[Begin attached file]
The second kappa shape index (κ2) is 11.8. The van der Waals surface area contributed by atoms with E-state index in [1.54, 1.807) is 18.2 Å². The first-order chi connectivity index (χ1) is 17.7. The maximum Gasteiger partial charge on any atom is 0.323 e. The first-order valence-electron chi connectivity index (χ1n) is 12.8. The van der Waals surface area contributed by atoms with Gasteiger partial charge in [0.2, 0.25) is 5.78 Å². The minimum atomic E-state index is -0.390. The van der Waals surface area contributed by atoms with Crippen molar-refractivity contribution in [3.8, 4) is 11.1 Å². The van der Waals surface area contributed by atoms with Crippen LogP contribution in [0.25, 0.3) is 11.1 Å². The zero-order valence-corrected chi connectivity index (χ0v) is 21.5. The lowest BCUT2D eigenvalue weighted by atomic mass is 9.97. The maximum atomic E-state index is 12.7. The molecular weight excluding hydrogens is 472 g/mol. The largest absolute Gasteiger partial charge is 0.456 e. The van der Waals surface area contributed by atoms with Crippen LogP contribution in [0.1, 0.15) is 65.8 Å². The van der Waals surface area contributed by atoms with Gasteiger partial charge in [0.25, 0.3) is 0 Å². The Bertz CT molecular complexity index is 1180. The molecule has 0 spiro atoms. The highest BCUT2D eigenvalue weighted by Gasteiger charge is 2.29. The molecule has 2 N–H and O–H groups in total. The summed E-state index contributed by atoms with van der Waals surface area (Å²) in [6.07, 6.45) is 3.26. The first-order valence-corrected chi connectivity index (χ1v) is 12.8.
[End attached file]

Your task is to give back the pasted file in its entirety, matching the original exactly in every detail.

The second kappa shape index (κ2) is 11.8. The van der Waals surface area contributed by atoms with E-state index in [1.54, 1.807) is 18.2 Å². The first-order chi connectivity index (χ1) is 17.7. The maximum Gasteiger partial charge on any atom is 0.323 e. The first-order valence-electron chi connectivity index (χ1n) is 12.8. The van der Waals surface area contributed by atoms with Gasteiger partial charge in [0.2, 0.25) is 5.78 Å². The minimum atomic E-state index is -0.390. The van der Waals surface area contributed by atoms with Crippen molar-refractivity contribution in [3.8, 4) is 11.1 Å². The van der Waals surface area contributed by atoms with Crippen LogP contribution in [0.25, 0.3) is 11.1 Å². The zero-order valence-corrected chi connectivity index (χ0v) is 21.5. The lowest BCUT2D eigenvalue weighted by atomic mass is 9.97. The maximum atomic E-state index is 12.7. The molecular weight excluding hydrogens is 472 g/mol. The largest absolute Gasteiger partial charge is 0.456 e. The van der Waals surface area contributed by atoms with Crippen LogP contribution in [0.1, 0.15) is 65.8 Å². The van der Waals surface area contributed by atoms with Gasteiger partial charge in [0.25, 0.3) is 0 Å². The Bertz CT molecular complexity index is 1180. The molecule has 0 spiro atoms. The highest BCUT2D eigenvalue weighted by Gasteiger charge is 2.29. The molecule has 2 N–H and O–H groups in total. The summed E-state index contributed by atoms with van der Waals surface area (Å²) in [6.07, 6.45) is 3.26. The first-order valence-corrected chi connectivity index (χ1v) is 12.8.